Inside, the temple with its simplistic square box design, provides archetypal proof that on this particular occasion – beauty is most certainly skin deep.
Are we there yet…?
Immediately beyond and continuing on an ever-descending gradient towards the great amphitheater lay a number of significant tombs, including the Streets of Facades with their warren-like appearance, thought to ease in social communication in the ‘next world’ – and the Corinthian Tomb designed on the Treasury.
Lining the route bedouin suggest a means to lighten the load for the uphill return journey that has been gnawing at the back of the mind since the start. With surreal joviality they coin phrases from the best in British cockney slang, offering boxes of genuine rocks from underfoot for ‘Asda price – cheap as chips guv’ honest!’
The tour continued on to the Colonnaded Street – the main thoroughfare of Petra – fortuitously terminating in sight of a waiting ambulance.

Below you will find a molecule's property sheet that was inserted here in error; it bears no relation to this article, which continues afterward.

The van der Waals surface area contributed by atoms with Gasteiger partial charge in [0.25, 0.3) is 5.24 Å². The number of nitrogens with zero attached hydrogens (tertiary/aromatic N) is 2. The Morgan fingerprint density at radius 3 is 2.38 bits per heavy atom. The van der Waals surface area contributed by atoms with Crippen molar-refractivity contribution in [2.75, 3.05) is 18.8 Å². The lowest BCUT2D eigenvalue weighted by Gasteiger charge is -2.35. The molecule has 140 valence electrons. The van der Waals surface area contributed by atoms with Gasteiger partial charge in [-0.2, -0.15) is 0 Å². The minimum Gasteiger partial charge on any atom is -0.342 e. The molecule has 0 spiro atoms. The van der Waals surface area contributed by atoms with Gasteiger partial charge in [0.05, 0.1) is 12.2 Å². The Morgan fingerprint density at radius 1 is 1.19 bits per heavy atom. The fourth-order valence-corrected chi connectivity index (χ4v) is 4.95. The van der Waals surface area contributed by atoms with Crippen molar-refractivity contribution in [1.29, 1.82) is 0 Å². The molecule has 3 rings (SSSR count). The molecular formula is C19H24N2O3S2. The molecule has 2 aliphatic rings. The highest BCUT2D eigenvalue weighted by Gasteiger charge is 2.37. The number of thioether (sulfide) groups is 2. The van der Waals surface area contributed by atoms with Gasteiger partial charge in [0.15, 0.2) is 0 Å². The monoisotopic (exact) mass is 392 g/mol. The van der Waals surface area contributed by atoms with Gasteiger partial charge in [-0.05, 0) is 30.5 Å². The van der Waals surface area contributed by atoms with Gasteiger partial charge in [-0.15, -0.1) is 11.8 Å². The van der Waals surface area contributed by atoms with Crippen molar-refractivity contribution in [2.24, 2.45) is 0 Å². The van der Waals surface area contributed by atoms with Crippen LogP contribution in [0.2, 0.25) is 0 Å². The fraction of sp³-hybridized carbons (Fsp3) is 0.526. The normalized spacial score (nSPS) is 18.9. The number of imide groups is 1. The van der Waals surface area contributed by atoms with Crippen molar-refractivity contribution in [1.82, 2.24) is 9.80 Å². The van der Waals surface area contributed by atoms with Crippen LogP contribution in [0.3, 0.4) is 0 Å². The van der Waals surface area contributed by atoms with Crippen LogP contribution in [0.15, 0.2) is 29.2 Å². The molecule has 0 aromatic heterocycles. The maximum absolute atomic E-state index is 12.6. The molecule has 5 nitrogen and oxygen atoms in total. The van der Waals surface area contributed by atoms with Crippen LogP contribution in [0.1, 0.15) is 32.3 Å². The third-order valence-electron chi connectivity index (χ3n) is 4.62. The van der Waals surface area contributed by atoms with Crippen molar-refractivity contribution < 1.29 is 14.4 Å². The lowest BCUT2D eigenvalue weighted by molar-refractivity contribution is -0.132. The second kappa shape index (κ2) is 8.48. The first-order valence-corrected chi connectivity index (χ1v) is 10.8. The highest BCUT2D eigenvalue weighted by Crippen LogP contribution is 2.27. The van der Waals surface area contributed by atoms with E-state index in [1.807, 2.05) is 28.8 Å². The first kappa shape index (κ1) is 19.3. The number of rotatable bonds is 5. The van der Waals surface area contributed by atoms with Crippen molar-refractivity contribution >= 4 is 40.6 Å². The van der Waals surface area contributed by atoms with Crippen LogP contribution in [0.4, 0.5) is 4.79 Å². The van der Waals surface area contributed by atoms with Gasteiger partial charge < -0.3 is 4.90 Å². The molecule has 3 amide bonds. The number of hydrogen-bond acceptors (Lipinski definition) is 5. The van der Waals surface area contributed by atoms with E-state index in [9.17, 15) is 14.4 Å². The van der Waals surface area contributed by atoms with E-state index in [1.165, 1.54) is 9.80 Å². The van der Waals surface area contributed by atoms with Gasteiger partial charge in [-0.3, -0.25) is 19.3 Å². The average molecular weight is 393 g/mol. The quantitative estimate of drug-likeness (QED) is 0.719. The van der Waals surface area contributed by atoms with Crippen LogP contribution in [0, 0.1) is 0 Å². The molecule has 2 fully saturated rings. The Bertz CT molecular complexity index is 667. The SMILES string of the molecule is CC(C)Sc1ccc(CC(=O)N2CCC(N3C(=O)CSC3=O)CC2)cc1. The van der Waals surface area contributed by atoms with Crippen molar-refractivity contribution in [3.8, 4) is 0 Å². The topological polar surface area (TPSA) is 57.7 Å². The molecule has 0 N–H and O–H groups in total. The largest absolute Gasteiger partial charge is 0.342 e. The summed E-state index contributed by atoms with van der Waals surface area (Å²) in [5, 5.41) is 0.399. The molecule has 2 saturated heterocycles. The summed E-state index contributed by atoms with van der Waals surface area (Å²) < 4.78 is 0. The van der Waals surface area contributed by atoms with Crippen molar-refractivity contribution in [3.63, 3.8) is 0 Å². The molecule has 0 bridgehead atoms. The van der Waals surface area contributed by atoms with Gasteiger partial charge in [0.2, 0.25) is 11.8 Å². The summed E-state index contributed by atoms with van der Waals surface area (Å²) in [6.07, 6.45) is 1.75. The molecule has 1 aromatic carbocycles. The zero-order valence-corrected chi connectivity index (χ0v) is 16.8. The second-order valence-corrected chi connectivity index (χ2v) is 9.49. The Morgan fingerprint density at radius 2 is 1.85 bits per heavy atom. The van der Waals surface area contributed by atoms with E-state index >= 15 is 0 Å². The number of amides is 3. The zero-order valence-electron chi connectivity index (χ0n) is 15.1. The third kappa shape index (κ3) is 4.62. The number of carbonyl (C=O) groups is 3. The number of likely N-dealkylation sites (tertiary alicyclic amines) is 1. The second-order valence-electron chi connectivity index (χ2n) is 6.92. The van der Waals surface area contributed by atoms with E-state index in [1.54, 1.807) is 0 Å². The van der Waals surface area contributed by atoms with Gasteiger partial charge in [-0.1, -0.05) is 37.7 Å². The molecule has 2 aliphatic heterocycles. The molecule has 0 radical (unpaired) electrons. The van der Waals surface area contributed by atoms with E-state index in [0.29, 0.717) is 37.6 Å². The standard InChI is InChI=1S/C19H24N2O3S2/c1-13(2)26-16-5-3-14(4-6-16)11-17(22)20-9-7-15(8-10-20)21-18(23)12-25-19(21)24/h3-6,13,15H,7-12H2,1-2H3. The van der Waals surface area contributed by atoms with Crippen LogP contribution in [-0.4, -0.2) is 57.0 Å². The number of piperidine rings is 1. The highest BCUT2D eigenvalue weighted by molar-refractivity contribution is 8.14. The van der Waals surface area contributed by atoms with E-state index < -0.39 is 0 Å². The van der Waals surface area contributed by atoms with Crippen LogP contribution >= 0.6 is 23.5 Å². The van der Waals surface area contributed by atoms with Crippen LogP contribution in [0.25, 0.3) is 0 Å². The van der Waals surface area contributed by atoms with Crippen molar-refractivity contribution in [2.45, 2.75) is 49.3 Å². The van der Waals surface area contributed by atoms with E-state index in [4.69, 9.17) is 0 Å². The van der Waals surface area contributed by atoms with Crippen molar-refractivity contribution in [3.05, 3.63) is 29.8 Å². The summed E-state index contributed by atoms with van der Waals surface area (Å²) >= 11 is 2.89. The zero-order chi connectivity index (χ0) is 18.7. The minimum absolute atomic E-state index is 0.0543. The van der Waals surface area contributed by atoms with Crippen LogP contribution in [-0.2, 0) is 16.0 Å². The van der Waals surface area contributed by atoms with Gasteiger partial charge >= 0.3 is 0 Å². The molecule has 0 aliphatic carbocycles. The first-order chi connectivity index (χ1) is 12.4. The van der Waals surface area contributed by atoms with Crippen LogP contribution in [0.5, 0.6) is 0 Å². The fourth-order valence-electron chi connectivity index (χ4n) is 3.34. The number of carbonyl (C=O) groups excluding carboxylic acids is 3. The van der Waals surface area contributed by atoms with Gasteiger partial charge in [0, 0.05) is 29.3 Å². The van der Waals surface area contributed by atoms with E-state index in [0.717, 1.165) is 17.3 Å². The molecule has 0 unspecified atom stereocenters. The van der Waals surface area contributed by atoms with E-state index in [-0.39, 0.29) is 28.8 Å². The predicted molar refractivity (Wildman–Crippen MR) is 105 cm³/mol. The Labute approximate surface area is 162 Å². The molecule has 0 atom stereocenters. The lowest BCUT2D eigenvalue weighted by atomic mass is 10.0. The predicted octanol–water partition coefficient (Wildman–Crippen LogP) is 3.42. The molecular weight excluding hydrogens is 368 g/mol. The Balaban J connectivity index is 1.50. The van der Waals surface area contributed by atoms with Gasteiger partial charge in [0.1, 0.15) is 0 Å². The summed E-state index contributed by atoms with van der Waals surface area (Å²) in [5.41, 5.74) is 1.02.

“If you had longer” suggests our guide, “you could take in the Monastery.”
“It’s only a further three hours and 1,000 steps,” he assures us, pointing a casual finger to the nearby summit.
“Is that snow?” I thought to myself, wiping a well trodden path and accompanying mirage from my glistening brow.
Fortunately our scheduled hotel was waiting, with its selection of fine food.
I looked at the camels taking on a luxurious line in comfort. Following tales from my friend of their Tunisian one humped-cousins and a suitably ‘ruptured’ groin, I shook my head and thought, “It’s a nice day – I think I’ll walk.”